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Longest-serving Congress member John Dingell dies at 92

By Darryl Coote
The longest-serving member of Congress in U.S. history, John Dingell, died Thursday at the age of 92. Photo by Kevin Dietsch/UPI | <a href="/News_Photos/lp/9c48005bde7ce95172a9074f23c0f27e/" target="_blank">License Photo</a>
The longest-serving member of Congress in U.S. history, John Dingell, died Thursday at the age of 92. Photo by Kevin Dietsch/UPI | License Photo

Feb. 7 (UPI) -- John Dingell, the longest-serving member of Congress in U.S. history, died Thursday at age 92.

The Detroit Democrat was diagnosed a year ago with prostate cancer that had metastasized and he decided to forgo treatment.

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Dingell first entered Congress in 1955, succeeding his father who had died earlier that year. He went on to serve as U.S. Representative for the 12th District for 59 years, until his retirement in 2015.

Debbie Dingell, his wife, has held the position since then.

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Dingell received the Presidential Medal of Freedom, the nation's greatest civilian award, from President Barack Obama on Nov. 24, 2014.

In the announcement that Dingell would receive the honor, the White House called him "one of the most influential legislators in history."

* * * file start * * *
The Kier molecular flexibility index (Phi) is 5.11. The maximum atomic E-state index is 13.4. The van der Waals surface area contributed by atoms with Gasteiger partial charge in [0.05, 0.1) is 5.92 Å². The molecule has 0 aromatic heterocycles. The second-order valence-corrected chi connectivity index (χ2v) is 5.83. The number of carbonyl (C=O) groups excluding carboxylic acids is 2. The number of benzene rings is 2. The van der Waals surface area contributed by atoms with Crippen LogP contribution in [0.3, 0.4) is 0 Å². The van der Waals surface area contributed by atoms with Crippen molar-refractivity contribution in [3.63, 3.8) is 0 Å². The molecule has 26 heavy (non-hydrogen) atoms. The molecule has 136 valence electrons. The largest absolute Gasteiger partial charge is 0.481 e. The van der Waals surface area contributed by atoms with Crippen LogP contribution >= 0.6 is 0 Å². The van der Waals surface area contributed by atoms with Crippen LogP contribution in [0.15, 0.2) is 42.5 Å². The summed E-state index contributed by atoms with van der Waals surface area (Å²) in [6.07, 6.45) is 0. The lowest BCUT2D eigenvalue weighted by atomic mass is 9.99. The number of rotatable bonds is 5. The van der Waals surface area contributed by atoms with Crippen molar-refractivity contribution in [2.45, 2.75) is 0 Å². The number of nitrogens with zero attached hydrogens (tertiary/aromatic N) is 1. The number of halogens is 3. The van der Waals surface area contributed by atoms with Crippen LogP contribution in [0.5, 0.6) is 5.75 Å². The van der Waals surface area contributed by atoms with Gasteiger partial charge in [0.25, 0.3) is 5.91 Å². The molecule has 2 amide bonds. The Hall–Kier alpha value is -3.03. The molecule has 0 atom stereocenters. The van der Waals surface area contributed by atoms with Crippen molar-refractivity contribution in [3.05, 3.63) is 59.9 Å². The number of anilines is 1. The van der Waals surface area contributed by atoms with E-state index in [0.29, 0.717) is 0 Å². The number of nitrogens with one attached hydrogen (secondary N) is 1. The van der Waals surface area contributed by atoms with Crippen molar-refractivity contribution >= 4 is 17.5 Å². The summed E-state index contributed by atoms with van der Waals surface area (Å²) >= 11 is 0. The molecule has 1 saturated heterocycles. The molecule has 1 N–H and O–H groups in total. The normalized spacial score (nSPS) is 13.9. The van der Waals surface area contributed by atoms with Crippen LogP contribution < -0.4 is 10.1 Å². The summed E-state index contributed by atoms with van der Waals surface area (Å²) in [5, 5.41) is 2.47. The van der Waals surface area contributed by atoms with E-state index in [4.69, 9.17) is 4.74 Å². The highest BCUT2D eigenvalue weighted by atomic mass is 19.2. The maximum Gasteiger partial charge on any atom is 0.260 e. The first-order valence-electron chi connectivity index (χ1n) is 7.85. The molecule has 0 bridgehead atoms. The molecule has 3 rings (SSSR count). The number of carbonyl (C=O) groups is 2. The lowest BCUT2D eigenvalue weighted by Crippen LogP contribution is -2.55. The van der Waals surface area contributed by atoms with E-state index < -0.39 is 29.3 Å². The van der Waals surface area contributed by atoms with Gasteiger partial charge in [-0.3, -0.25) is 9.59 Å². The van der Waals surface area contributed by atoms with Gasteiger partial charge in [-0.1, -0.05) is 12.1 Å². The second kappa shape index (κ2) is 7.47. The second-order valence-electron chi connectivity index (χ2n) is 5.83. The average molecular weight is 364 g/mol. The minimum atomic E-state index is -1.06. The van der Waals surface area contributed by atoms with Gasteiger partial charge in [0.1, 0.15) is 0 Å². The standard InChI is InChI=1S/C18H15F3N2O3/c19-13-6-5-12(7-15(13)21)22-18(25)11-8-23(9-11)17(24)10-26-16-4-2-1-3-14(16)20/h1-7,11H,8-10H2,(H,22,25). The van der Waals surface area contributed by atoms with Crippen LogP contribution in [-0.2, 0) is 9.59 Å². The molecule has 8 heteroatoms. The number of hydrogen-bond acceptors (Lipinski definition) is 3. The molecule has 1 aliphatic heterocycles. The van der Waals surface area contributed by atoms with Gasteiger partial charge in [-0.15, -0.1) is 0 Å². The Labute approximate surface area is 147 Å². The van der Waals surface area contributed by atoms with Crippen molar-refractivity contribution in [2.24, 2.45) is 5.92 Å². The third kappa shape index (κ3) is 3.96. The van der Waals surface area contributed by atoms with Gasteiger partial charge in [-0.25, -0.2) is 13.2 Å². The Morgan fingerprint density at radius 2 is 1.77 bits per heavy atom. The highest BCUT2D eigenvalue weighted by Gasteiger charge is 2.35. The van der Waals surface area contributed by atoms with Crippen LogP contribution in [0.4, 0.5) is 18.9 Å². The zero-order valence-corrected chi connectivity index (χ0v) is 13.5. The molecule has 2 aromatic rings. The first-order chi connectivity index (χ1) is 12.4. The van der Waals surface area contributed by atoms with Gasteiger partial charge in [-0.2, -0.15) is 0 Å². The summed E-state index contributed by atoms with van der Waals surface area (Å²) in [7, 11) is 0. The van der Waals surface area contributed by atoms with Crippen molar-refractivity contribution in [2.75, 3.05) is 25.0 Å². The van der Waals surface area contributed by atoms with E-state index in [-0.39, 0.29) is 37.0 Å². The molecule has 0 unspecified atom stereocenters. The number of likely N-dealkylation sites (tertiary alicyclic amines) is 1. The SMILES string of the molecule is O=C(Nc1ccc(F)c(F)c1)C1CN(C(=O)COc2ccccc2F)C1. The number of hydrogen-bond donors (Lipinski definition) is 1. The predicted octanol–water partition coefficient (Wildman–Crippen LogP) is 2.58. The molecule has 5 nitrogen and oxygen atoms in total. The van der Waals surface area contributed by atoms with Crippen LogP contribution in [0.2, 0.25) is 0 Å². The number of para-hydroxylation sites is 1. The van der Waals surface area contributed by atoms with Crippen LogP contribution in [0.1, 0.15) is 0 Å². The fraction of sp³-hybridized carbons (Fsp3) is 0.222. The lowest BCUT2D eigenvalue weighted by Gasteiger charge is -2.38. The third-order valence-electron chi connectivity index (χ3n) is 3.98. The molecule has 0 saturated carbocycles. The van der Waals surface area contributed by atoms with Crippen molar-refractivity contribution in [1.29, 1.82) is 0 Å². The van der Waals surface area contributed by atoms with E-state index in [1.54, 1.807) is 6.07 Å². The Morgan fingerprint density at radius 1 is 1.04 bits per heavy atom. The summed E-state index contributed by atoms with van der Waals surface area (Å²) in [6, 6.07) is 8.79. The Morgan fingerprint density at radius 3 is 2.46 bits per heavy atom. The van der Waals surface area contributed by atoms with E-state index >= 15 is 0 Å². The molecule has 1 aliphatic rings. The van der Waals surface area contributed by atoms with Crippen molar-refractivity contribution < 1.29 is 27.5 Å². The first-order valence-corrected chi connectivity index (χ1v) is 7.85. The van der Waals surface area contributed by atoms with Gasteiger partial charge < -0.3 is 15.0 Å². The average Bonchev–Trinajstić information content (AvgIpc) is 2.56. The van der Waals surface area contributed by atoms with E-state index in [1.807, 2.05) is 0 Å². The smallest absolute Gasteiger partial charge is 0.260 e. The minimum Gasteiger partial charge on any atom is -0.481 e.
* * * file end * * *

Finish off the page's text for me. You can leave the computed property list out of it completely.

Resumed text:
Dingell is credited with increasing access to healthcare and helping write the majority of America's major environmental and energy laws.

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News of the statesman's deteriorating health was announced Tuesday by his wife on Twitter saying he had entered hospice care.

"Friends and colleagues know me and know I would be in Washington right now unless something was up," she said. "I am home with John and we have entered a new phase. He is my love and we have been a team for nearly 40 years."

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John Dingell found fame in his retirement on Twitter for his humorous comments and poignant thoughts.

"The Lovely Deborah is insisting I rest and stay off here, but after long negotiations we've worked out a deal where she'll keep up with Twitter for me as I dictate the messages," he wrote Tuesday in what would be his final tweet. "I want to thank you all for your incredibly kind words and prayers. You're not done with me just yet."

A previous version of this story contained an error. Rep. John Dingell retired in 2015.

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